Pool Care For Dummies
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If you’re going to be responsible for an expensive investment into your staycation wonderland, you’re going to want to know how to keep your swimming pool clean, and how to keep it safe and protected.

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A pool isn’t a self-sustaining environment with an ecosystem and natural water chemistry to keep it in check. It takes a bit of work to keep it nice and clean, and to make sure it’s safe to swim in.

You want your pool to be fun and safe. When it comes to pools, safety comes in two forms:

  • Using caution when dealing with chemicals
  • Providing a safe swimming environment

Proper pool maintenance

Pool problem prevention is always less expensive and more effective than correction. Pool cleaning and maintenance, including keeping the water chemistry well balanced, will prolong the life of every part of your pool.

If you clean often, you filter will last longer. If you balance your water, literally every piece of equipment in your pool, whether rubber or metal, will last longer. If you keep up on algaecides and shocks, you can prevent a costly algae bloom from forming. The list goes on and on — proper maintenance will save you money in the long run.

Putting off weekly maintenance might mean having to spend extra time and money cleaning up a cloudy pool. When you have limited days in which to enjoy your pool, you want to be able to use the pool whenever you want.

You don’t want to risk using up good pool days cleaning because you let the upkeep slip. Create a good maintenance schedule and stick to it.

This article gives a good overview of pool maintenance. But for all of the details on how to maintain a pool, including the nitty gritty on chemicals and cleaning, check out my book Pool Care For Dummies.

Discovering your inner chemist

Chemistry is essential to swimming pool maintenance, and it's my favorite subject! Your pool chemistry is what will keep you and your pool safe from long-term damage. There’s a little bit that goes into the balancing of all those chemicals, and figuring out how all the parts relate to each other will be the biggest hurdle. Chemicals are used to sanitize and balance your pool’s water.

For pool chemistry to make sense, you must be familiar with the concepts related to what each chemical is supposed to do and how they react with one. Don’t look at the long chemical names and become overwhelmed. Look at what that chemical does to your water to make it a safer and more comfortable environment for bathers.

Keeping your pool clean and clear

Sanitation is what you do to keep your pool water clean. You add chemicals to your water to kill bacteria and other contaminants and to help keep the water nice and clear — and safe for people to swim in. When you’re picking a way to keep your pool clean, you have three major types of products to choose from:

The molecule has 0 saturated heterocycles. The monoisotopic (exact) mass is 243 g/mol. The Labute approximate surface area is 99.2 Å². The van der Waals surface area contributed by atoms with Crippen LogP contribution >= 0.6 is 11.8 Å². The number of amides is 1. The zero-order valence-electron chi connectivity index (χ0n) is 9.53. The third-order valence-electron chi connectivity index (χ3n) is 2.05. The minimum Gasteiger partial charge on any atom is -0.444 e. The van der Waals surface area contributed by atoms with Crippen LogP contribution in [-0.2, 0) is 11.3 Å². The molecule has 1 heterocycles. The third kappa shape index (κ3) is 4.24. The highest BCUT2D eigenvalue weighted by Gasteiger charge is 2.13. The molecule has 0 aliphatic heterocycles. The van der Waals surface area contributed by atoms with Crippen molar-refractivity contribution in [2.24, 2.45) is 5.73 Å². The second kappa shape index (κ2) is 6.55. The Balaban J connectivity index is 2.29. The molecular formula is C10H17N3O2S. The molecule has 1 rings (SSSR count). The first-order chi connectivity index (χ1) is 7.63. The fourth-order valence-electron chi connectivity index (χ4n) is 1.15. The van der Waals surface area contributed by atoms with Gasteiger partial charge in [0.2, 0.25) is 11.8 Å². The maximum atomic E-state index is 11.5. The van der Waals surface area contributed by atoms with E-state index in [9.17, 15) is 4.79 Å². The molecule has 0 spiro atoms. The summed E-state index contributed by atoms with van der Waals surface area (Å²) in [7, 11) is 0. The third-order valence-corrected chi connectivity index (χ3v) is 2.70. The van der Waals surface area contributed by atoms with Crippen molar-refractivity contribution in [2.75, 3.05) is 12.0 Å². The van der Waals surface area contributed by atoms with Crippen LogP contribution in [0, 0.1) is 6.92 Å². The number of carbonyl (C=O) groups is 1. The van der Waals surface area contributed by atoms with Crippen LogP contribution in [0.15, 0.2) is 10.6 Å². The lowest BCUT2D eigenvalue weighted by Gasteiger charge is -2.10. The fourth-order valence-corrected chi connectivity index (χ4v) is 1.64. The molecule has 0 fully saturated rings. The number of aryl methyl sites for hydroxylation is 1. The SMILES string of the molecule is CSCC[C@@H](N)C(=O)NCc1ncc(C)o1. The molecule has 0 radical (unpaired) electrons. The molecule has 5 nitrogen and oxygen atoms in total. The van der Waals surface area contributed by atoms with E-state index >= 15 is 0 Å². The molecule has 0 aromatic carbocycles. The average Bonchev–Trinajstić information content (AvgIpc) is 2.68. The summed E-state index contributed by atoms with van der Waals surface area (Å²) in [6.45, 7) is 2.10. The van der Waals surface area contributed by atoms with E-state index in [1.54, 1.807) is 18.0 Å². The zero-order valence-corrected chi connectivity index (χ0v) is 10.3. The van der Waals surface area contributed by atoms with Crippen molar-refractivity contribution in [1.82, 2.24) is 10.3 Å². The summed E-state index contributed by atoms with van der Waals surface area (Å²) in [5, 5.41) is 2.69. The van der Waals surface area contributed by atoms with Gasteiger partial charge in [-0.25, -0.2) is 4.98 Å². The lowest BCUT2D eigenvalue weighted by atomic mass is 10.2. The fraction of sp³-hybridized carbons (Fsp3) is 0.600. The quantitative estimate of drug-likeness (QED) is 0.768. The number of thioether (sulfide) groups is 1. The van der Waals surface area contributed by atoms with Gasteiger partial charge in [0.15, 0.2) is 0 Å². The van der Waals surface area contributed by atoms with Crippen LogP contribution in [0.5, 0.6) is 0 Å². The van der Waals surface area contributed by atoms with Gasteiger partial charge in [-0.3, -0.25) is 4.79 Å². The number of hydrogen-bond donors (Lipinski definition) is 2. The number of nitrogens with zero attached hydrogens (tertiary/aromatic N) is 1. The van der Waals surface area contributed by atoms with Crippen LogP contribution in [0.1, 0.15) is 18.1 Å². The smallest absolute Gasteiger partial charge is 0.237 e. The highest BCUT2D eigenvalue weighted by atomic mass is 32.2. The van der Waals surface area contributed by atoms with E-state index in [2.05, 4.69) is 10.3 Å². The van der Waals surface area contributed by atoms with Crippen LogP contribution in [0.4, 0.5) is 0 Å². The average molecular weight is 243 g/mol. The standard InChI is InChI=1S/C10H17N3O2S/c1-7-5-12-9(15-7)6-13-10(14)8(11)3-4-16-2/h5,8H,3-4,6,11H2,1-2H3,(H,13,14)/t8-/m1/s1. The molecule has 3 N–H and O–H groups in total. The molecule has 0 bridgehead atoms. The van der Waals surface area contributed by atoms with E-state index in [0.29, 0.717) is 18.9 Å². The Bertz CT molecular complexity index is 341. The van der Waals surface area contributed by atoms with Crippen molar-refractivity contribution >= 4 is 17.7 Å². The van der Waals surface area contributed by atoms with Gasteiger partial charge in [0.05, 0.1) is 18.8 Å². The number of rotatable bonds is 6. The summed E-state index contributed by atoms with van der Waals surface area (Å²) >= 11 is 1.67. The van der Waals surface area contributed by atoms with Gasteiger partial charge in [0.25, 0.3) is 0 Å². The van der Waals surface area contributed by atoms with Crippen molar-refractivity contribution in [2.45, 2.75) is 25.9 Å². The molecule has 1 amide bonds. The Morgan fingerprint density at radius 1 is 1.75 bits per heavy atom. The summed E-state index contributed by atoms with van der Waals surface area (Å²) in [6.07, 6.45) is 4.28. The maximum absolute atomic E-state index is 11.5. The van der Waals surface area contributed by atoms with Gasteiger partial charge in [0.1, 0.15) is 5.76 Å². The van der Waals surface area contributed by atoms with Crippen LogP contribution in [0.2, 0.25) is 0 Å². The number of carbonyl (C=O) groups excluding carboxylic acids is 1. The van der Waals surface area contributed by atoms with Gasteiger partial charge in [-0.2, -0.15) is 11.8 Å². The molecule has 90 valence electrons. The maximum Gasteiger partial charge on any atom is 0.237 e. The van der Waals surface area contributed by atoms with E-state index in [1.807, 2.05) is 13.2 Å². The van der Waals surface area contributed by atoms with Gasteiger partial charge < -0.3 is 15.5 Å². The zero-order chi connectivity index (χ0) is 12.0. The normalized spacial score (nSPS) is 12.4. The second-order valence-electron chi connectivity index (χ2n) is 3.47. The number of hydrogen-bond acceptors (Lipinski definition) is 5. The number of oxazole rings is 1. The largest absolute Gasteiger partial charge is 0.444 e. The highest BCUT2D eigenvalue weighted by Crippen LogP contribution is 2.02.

• Chlorine: This is the most common and usually least expensive way to sanitize a pool. It is highly efficient because of its aggression on bacteria and other contaminates, but that also makes it known for being slightly more aggressive on surfaces of the pool and on skin and eyes. It is used as a maintenance sanitizer through tablets or powder and also can be found in a liquid form which is more for shocking (oxidizing).

Saltwater pools are becoming very popular. Some people don’t realize that saltwater pools still require chlorine. These pools use a salt-to-chlorine generator to create chlorine gas by splitting the sodium chloride (salt) molecules.

  • Bromine: Most commonly used in hot tubs, this chemical is very similar to chlorine in a lot of ways because it’s also a halogen-based sanitizer (chlorine and bromine are grouped together on the periodic table). For pools, bromine is most commonly found in a tablet form and used in a similar way to chlorine tablets as a maintenance sanitizer. It can be found in a powder form but that is most commonly seen in use for spas.
  • Bromine has two major flaws in the pool world:
    • It breaks down in sunlight: Bromine doesn’t hold up well in the sun. UV light destabilizes it and breaks it down, so the numbers drop quickly in a pool sitting in direct sunlight.
    • It costs a pretty penny: Over the past few years, bromine has become extremely expensive, costing almost double the amount of chlorine.
  • Biguanide: This bromine- and chlorine-free sanitizer was originally created to be a less aggressive hand sanitizer for scrubbing in as a surgeon. Biguanide has become a popular choice for people who want a pool that’s completely halogen free. It tends to be on the more expensive side, and it certainly has a learning curve to it. But if you have money, and dedication required to use this system, you’ll never want a different one because it is so soft on your skin and your pool will be looking brand new for decades.
All of these products come in a liquid form with very simple dosing. You use the same amount every week of the same chemicals for maintenance. If you run into a problem, like algae or water mold, just use higher doses of the products you use weekly.

For a recommended weekly pool maintenance checklist, see "Pool Care For Dummies Cheat Sheet."

The importance of balancing pool chemicals

Balancing your pool chemical levels is more important than almost any other thing when it comes to pool maintenance. Your pool water balance is made up of your total alkalinity, pH, calcium hardness, temperature, total dissolved solids (TDS), and cyanuric acid (CYA). All those pieces fit together like a puzzle to keep your pool from basically eating itself from the inside out.

When I say “balance your water,” I’m referring to the process of getting your water to not be scale-forming or corrosive. Those two water states can quickly lead to a disaster in your system, on your surface, and on the surrounding pieces of equipment. Essentially, your goal is to make sure that the water in your pool craves no extra minerals that it doesn’t have or need.